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Smog chokes Mexico City as fires fan pollution

Patrick J. McDonnell and Cecilia Sanchez, Los Angeles Times on

Published in News & Features

MEXICO CITY -- A smoky haze that has blanketed this capital for the past week is fraying nerves, spurring health worries and generating criticism of elected officials.

Authorities ordered Mexico City schools closed Thursday and Friday and urged people to stay indoors, as the photochemical miasma enveloping the metropolitan area, home to more than 20 million, failed to disperse.

Professional soccer games and other outdoor events were canceled as part of an emergency decree imposed on Tuesday, and the city government set driving limits to curb the number of vehicles in circulation. Many pedestrians and cyclists donned surgical masks.

The month of May, before the onset of summer rains, traditionally brings the worst air quality of the year to Mexico City, which lies in a high-altitude valley where vehicular and industrial fumes are trapped. A heat wave and sparse winds have made things worse.

This year, however, authorities say fires raging outside the city have exacerbated the problem as smoke has converged above the city and environs, mixing with a toxic brew of contaminants. Measuring stations have found dangerously high levels of tiny particulates, viewed as especially hazardous because they can damage people's respiratory and cardiovascular systems.

"The officials say, 'Don't leave your homes,' but that's easy for them to say," said Sofia Arredondo Lopez, 39, an architect, who was among many perturbed residents interviewed in recent days. "We have to leave to go to work. I worry about going out with this gray blanket covering the city, but telling us not to leave home is not a solution."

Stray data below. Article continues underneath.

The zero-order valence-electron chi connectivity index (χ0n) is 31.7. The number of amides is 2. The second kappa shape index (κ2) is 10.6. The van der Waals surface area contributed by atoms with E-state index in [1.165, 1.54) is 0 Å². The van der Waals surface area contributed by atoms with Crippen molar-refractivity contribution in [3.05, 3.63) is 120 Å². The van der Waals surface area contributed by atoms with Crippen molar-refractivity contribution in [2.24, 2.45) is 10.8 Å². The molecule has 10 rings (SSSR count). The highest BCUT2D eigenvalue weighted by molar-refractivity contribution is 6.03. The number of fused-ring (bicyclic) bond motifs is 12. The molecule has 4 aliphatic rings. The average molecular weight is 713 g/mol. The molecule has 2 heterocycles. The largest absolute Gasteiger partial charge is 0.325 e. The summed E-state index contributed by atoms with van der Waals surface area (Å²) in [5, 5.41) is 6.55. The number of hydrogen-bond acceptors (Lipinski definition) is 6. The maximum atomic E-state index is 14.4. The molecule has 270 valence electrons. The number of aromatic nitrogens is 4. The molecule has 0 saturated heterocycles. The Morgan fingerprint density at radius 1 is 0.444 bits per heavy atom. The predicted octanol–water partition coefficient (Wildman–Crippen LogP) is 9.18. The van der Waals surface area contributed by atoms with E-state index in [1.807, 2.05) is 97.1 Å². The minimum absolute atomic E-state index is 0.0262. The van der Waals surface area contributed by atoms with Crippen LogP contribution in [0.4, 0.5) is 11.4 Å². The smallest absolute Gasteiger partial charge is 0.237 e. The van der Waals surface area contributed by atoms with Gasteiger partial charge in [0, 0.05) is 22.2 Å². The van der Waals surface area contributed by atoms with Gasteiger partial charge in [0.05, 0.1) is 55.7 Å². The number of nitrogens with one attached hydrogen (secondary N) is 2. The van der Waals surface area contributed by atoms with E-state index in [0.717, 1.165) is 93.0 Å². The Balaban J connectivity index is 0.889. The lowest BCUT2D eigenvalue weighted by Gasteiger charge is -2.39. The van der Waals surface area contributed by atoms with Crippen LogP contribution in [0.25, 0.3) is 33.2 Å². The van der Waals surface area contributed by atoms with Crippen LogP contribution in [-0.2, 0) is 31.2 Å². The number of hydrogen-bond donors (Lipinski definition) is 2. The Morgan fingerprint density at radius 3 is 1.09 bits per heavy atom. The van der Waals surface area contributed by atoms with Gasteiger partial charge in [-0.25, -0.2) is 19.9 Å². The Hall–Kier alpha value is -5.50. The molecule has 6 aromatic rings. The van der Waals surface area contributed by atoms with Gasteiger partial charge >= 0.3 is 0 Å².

The lingering smog has been a reminder of the late 1980s and early '90s, when Mexico City residents experienced what was labeled the world's most polluted air.

In recent decades, however, controls on emissions and limits on automobile traffic have improved matters, and levels of air pollution in cities in Asia and elsewhere have surpassed those generally found here.

But prolonged bouts of smog in recent years have fanned fears that authorities haven't followed up on the city's initial success in curbing contamination, even as the number of vehicles grows inexorably. This week's haunting images of a city shrouded in a thick haze have reinforced the notion that things are getting worse, not better.

"On Sunday, I went out with my kids to downtown and it looked like the apocalypse," said Maria de los Angeles Cabrera, 41. "It was midday and the city looked gray, dark, with a burnt smell. Our eyes were tearing."


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